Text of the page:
Joey Gingerella, a local face of addiction recovery, killed in confrontation outside a Groton bar
Groton — Joey Gingerella had been through a lot in the last two years.
The former baseball player at Robert E. Fitch High School planned to play baseball in college, but when he failed a class at Three Rivers Community College that dream was put on hold.
Disheartened, Gingerella turned to oxycodone, a prescription pain reliever. He quickly became addicted, and in 2014 he was selling his family's jewelry and tools to pay for pills.
But by this year, things were looking a lot better. His mother, Tammy de la Cruz, and his stepfather, former Groton Town Council member Joseph de la Cruz, pushed him to go to a Pennsylvania addiction treatment center. He started going to meetings, moved back home and got a job at a heating supply company.
Gingerella's parents shouted their son's recovery from the rooftops. They helped start the local nonprofit group Community Speaks Out to help connect people struggling with addiction with treatment, speaking at vigils and school events. In November, Joseph de la Cruz was elected to the state representative seat for the 41st District.
But months after Gingerella became one of the faces of hope for recovery from drug addiction, his life came to a sudden end outside a Groton bar early Sunday morning.
Gingerella was shot and killed as witnesses say he tried to stop an assault against a woman in the parking lot of Ryan's Pub.
Police are looking for 30-year-old Groton resident Dante Hughes as a suspect in the murder. They said Sunday that Hughes is armed and dangerous, and that anyone who sees him should call 911 immediately, and should not confront him. They described Hughes as black, 5 feet 11 inches tall, 150 pounds with black hair and brown eyes.
Gingerella was in Ryan's Pub, a bar on Fort Hill Road in Groton, when patrons in the bar saw a man assaulting his girlfriend in a car in the parking lot at about 1:30 a.m. Sunday, according to Ryan's Pub owner Hubba Ryan.
Ryan was not at the bar at the time of the incident, but a bartender working Saturday night told him Hughes and an unknown woman had entered the bar, ordered a drink, and fought briefly before leaving. Later, patrons saw Hughes assaulting the woman in a car in the parking lot. Gingarella went to try to stop the assault, possibly with another person, and was shot.
Police found Gingerella in the parking lot with multiple gunshot wounds. Emergency personnel took him to Lawrence + Memorial Hospital in New London, where he was pronounced dead.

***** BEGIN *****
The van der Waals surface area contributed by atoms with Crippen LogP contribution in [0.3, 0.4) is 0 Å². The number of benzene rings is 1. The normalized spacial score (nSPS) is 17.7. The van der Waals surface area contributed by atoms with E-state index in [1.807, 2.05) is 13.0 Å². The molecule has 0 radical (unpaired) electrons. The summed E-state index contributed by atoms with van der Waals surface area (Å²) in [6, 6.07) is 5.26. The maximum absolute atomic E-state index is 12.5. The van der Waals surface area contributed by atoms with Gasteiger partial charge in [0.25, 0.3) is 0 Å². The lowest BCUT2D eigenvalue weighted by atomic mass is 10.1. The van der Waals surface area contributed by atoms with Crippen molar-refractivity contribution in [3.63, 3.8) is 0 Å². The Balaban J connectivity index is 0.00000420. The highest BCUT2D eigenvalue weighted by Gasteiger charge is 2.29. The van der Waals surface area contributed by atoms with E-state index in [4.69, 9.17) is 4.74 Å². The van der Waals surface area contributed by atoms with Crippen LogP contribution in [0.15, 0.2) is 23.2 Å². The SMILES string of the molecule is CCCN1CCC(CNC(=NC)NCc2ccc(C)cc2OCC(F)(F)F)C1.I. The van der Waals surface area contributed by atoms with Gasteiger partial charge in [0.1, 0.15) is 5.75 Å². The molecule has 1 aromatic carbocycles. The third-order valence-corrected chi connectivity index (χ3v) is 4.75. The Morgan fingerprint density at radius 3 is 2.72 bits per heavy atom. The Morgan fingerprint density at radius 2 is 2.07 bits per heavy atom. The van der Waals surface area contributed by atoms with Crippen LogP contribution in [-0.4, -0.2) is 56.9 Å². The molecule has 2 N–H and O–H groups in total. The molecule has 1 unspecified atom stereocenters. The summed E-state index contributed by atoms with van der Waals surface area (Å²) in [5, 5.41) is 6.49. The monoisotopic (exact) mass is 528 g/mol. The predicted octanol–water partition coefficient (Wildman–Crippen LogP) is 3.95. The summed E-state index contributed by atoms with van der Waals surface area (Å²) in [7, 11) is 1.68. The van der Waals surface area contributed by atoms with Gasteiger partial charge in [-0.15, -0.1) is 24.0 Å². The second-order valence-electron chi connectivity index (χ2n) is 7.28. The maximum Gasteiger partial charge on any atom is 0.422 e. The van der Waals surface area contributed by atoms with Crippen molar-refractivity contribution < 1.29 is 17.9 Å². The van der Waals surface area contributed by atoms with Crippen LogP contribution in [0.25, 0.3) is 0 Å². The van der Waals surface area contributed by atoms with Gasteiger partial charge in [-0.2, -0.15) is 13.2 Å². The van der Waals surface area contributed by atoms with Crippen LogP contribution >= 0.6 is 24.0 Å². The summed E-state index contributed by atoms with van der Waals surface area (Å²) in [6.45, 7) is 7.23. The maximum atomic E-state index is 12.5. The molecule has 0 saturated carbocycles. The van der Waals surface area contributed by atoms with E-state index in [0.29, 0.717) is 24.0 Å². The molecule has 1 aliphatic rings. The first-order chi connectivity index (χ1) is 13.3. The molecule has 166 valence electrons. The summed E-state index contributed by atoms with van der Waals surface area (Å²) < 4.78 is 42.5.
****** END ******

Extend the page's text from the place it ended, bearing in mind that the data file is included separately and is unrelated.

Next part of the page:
Tammy de la Cruz struggled to speak Sunday morning as news of her son's death circulated online.
"He was doing the right thing, by the way," she said, crying. "A girl was getting beat up and he was stopping it, and they shot him."
Later in the day, she said she appreciated the support that had been pouring in all Sunday from those who knew Gingerella.
"I need you to know he was doing the right thing," she repeated. "He was doing the right thing and he got shot. I didn't even get to say goodbye to my son."
Last March, Gingerella spoke with his stepfather at an event for students in the Fitch auditorium. The then-23-year-old was anxious but candid about how easily he had become addicted to pills. He told the students it could happen to anyone.
"The whole thing here is that I'm a really good kid, and ... everyone in this room is a really good kid," he said that day. "Every parent in this room is a really good parent and really good person. And it can happen, just like that."
On Sunday, Groton Mayor Bruce Flax called Gingerella's death a tragedy.
"There really are no words," he said. "(His family) just need to know that the community is behind them and can only offer support for whatever they may need. It's a tragedy. All the work they've done saving others and them saving him. ... It's the most difficult situation a parent could face."
State and local police surrounded a multifamily house at 2-4 Waco Court in the neighborhood across Fort Hill Road from Ryan's Pub for several hours starting at about 9 a.m. Sunday, according to several people who live in the area. Hughes listed his address as 4 Waco Court when arrested earlier this year.